In the books,  they mention that wizards wear dresses.
 
Nicole Alderman
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r ranson wrote:In the movie,  he  has dirty white shirt and brown trousers.

In the books,  they mention that wizards wear dresses.



I guess the question is: how would you like him depicted? Instead of making his robe like a long coat, I could make it a long tunic, more like this:



Or I could do both, kind of like this:



Though that might add bulk. But I'm game to do whatever you'd like! How do you envision Rincewind, or want him envisioned? I could also wait to add clothes until you've figured out what you're wearing for your cosplay, and then just duplicate that to have him be a mini-you!
 
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For my guy, I like the brown/dark trousers and a lighter shirt look with the red robe over top.  But do what works.  I'm going to be happy with whatever you make.  
 
Nicole Alderman
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Light shirt and brown trousers it is! I tend to second (and third, and fourth) guess myself on projects, so it's nice having a some votes for one way or another so I only hem and haw a little!
 
Nicole Alderman
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The red wool felt finally arrived! It's time to play with colors!

I like colors to be harmonious. Some browns just don't go with some reds, same with whites and off-whites. So, we lay the colors out on the felt and see what looks.

Which is the best shirt color for Rincewind? Cream, light brown, taupe, or grey?


This dark chocolate looks great, so that's easy! The problem is, Rincewind is very pale. I have a bright white, but it seems too bright and "cold" of a color to go with the warm reds and browns. The off-whites are are mostly way too close to his skin color. This cream is almost light enough for contrast. But maybe grew would be better? The only way to find out, is to try it out!

Let's start with what we do know--the pants color. Let's put his pants on, and see what shirts look like with it!

Wrapping the brown down his leg


wrapping it back down again


I always like to do at least two layers of thread/yarn, for two reasons. (1) It makes for a thicker, more durable appendage, protecting the wire inside from kinking and breaking --this is also part of the reason why I double the pipe cleaner wire. (2) I hate when the under-color shows through! If I double the yarn, it makes it less likely that there will be gaps.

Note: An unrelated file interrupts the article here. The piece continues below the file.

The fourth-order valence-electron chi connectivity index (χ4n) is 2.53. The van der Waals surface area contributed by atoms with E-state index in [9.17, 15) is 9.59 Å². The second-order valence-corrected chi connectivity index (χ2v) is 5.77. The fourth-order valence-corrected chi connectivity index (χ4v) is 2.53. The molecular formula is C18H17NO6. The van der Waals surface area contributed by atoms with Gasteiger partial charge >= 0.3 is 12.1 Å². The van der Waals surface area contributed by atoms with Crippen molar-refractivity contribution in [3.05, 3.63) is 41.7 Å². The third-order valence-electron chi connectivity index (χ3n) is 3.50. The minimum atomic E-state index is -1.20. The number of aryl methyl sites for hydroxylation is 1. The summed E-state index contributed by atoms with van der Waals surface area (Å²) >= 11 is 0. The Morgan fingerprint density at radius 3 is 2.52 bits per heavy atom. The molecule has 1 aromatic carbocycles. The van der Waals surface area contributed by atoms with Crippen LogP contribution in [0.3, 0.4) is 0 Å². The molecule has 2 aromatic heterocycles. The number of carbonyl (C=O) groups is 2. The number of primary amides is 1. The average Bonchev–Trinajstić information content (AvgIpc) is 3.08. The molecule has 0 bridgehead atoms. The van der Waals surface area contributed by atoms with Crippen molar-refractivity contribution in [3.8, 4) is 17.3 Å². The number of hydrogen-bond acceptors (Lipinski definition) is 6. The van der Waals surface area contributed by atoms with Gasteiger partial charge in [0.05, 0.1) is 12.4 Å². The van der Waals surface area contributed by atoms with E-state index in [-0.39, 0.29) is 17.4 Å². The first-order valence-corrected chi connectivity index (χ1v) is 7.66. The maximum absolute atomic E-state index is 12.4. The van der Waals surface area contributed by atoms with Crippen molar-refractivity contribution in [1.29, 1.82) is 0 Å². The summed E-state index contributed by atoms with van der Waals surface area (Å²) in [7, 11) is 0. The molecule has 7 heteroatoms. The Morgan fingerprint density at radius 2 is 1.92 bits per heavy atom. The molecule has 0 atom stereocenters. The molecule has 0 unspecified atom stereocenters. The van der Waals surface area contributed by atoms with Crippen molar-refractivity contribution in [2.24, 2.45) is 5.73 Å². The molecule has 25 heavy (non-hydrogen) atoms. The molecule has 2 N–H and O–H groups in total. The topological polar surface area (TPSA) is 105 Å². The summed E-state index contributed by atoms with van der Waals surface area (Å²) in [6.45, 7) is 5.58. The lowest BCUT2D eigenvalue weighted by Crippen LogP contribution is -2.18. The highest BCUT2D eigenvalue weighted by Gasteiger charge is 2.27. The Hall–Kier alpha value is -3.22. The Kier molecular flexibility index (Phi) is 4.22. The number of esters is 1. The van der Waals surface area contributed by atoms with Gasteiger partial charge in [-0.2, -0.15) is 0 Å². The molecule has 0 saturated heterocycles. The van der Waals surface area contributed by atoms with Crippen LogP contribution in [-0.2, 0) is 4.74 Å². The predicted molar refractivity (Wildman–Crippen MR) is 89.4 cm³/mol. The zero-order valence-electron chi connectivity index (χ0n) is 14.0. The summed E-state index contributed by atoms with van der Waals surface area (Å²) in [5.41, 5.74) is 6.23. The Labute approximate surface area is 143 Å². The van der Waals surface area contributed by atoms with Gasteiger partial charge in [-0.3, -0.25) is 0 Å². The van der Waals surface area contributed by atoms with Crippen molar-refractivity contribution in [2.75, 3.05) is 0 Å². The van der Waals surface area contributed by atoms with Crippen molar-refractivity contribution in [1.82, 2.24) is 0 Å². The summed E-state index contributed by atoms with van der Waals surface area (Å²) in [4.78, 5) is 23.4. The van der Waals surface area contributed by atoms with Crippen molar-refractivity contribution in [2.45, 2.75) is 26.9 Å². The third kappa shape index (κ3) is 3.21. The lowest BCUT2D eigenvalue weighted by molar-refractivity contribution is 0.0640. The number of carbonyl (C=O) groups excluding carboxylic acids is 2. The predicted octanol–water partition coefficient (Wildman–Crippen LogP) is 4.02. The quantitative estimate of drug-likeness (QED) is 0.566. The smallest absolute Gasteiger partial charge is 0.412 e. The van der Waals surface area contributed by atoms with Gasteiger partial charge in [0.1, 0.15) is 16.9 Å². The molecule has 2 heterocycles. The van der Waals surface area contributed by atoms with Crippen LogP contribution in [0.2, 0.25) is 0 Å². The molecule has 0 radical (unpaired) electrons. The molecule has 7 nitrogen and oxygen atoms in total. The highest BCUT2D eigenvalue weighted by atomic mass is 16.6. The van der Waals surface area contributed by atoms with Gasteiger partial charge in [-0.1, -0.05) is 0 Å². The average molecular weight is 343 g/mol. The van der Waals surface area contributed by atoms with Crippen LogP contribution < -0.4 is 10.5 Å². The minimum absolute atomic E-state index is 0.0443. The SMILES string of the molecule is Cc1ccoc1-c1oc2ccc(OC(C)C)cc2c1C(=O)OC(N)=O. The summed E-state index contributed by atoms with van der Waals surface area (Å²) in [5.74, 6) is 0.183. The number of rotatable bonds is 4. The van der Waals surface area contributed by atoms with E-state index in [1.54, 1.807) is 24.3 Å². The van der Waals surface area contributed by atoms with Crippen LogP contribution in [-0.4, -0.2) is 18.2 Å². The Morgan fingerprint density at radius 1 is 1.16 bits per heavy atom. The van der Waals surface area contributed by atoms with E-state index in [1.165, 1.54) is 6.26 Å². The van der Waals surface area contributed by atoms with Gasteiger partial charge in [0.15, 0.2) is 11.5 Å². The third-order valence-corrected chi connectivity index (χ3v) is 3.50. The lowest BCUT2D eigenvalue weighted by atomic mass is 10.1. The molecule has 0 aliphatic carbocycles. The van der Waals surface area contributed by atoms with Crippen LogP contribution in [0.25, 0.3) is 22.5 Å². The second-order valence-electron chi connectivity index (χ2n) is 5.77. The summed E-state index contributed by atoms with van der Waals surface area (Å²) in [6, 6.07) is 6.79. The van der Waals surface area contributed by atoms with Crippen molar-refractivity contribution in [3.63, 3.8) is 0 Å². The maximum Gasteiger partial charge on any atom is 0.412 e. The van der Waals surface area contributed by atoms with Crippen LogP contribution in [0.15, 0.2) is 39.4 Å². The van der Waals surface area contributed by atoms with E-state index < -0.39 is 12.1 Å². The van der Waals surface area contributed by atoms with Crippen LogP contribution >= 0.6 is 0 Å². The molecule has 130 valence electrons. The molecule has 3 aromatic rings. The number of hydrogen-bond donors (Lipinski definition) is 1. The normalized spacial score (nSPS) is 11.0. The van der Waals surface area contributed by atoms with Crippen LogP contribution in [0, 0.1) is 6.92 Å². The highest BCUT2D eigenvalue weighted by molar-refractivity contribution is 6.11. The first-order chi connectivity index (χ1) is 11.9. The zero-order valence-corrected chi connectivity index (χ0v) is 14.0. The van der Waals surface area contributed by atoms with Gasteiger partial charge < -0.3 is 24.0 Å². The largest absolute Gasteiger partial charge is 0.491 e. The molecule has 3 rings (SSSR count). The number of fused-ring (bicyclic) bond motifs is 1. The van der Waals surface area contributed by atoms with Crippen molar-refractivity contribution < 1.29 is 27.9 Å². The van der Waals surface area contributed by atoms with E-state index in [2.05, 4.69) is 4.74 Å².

The hardest part of the pants is always the butt. Wrapping around the butt and hips is hard, because the yarn/thread always likes to sit at the edge, and not fill in the middle. To combat this, I ended up weaving the yarn back and forth and up and down, kind of like how you mend a sock. This seemed to fill things in nicely and securely. No one likes having a hole in the crotch of their pants!

Weaving the butt 'fabric'


Now I'm going to just quickly wrap--but not weave or sew--the grey on. This way, I can easily unwrap it and try on a different shirt color.

The dingy grey shirt--how's it look? I also spotted this 'antique gold' silk embroidery floss sold by the same store as the felt, and thought it might be perfect for his gold embroidery!


After wrapping the grey "shirt", I realized I should probably make his hair and beard, because we don't want the grey/brown of his beard to clash with his shirt and look weird. So, my next step will be to pick hair and beard color! I'm thinking kind of a salt and chocolate hair, with grey and brown mingled together. His age in the books seems to be kind of vague, I'm 38, and my hair is a mix of grey and brown (thanks to everyone on my mom's side greying at 18), so I think a grey+brown hair can cover anything from 35 to 80, and seems like a good way to go. (My grandma has just a bit more grey than me, and she's 92, but she greyed really late, and only had a few grey hairs in her 60s...)
 
Nicole Alderman
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I looked through my wool stash and found this nice natural grey, as well as some llama wool that was given to me by another local homesteader.